Mr. BELNICK: And did you begin developing the view, particularly as of November 10—we'll talk about the additional press guidance that you got on that day—that the President's advisers were misleading him and not giving him the facts concerning what had actually transpired in the Iran initiative?

Secretary SHULTZ: I developed a very clear opinion that the President was not being given accurate information, and I was very alarmed about it, and it became the preoccupying thing that I was working on through this period, and I felt that it was tremendously important for the President to get accurate information so he could see and make a judgment.

His judgment is excellent when he is given the right information, and he was not being given the right information, and I felt as this went on that the people who were giving him the information were, in a sense-had-I think I even used the word with some of my advisers, they had a conflict of interest with the President and they were trying to use his undoubted skills as a communicator to have him give a speech and give a press conference and say these things and, in doing so, he would bail them out. At least that's the way it was-I don't want to try to attribute motives to other people too much, although I realize I have, but that's the way it shaped up to me.

So I was in a battle to try to get what I saw as the facts to the President and get-and see that he understood them. Now, this was a very traumatic period for me because everybody was saying I'm disloyal to the President, I'm not speaking up for the policy, and I'm battling away here, and I could see people were calling for me to resign if I can't be loyal to the President, even including some of my friends and people who had held high office and should know that maybe there's more involved than they're seeing.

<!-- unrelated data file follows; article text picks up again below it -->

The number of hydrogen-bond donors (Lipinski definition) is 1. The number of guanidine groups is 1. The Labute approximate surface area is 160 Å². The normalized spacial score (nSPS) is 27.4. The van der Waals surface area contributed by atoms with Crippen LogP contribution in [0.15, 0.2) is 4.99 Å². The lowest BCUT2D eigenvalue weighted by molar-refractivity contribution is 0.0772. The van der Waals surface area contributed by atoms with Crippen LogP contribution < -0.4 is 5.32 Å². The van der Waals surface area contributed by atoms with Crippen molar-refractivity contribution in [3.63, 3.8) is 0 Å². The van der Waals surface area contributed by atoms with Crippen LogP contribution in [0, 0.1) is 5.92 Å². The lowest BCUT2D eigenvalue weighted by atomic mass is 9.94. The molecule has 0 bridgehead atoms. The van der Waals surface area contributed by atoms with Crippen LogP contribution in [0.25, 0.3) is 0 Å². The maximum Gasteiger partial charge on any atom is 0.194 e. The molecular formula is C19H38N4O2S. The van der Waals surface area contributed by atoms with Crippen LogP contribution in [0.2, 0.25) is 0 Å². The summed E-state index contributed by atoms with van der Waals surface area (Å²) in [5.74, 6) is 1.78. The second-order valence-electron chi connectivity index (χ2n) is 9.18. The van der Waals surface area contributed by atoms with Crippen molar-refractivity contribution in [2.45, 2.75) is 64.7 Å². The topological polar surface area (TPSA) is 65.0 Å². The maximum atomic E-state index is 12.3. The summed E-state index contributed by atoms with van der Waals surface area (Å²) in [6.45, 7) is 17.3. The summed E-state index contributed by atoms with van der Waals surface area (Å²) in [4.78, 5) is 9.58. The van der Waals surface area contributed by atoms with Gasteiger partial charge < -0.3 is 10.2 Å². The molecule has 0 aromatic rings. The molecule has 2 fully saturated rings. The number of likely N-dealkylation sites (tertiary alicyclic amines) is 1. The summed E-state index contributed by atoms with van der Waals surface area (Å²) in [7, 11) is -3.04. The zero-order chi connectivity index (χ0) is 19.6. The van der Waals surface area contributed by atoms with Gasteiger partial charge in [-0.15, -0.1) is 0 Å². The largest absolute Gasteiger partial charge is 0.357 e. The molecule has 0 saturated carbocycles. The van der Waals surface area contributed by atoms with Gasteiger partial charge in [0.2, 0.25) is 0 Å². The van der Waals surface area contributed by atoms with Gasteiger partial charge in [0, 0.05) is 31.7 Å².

And I frankly felt that I was the one who was loyal to the President, because ( was the one who was trying to get him the facts so he could make a decision, and I must say as he absorbed this he did, he made the decision that we must get all these facts out. But it was-it was a battle royal.

Mr. BELNICK: Mr. Secretary, in that battle royal to get out the facts which you waged and which the record reflects that you waged, who was the other side?

Secretary SHULTZ: Well, I can't say for sure. I feel that Admiral Poindexter was certainly on the other side of it, I felt that Director Casey was on the other side of it, and I don't know who all else. But they were the principals.